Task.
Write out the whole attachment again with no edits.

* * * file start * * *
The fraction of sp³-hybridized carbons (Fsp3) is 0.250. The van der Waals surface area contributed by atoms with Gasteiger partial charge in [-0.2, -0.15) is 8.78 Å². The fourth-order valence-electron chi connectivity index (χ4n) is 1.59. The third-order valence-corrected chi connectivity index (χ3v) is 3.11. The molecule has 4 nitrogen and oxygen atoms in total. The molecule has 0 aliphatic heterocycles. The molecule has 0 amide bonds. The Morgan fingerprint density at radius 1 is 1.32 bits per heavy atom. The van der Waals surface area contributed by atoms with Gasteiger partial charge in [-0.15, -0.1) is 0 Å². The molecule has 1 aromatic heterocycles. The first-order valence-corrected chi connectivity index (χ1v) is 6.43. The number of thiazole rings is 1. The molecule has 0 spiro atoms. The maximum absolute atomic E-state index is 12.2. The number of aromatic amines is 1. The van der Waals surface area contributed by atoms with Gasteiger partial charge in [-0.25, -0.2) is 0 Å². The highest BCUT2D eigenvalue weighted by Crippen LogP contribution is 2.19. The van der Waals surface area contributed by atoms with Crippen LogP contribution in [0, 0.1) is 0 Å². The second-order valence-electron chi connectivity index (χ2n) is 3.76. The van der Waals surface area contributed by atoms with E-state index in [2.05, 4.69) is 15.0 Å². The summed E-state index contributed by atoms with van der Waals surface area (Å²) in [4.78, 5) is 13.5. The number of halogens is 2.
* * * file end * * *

The fraction of sp³-hybridized carbons (Fsp3) is 0.250. The van der Waals surface area contributed by atoms with Gasteiger partial charge in [-0.2, -0.15) is 8.78 Å². The fourth-order valence-electron chi connectivity index (χ4n) is 1.59. The third-order valence-corrected chi connectivity index (χ3v) is 3.11. The molecule has 4 nitrogen and oxygen atoms in total. The molecule has 0 aliphatic heterocycles. The molecule has 0 amide bonds. The Morgan fingerprint density at radius 1 is 1.32 bits per heavy atom. The van der Waals surface area contributed by atoms with Gasteiger partial charge in [-0.15, -0.1) is 0 Å². The molecule has 1 aromatic heterocycles. The first-order valence-corrected chi connectivity index (χ1v) is 6.43. The number of thiazole rings is 1. The molecule has 0 spiro atoms. The maximum absolute atomic E-state index is 12.2. The number of aromatic amines is 1. The van der Waals surface area contributed by atoms with Gasteiger partial charge in [-0.25, -0.2) is 0 Å². The highest BCUT2D eigenvalue weighted by Crippen LogP contribution is 2.19. The van der Waals surface area contributed by atoms with Crippen LogP contribution in [0, 0.1) is 0 Å². The second-order valence-electron chi connectivity index (χ2n) is 3.76. The van der Waals surface area contributed by atoms with E-state index in [2.05, 4.69) is 15.0 Å². The summed E-state index contributed by atoms with van der Waals surface area (Å²) in [4.78, 5) is 13.5. The number of halogens is 2.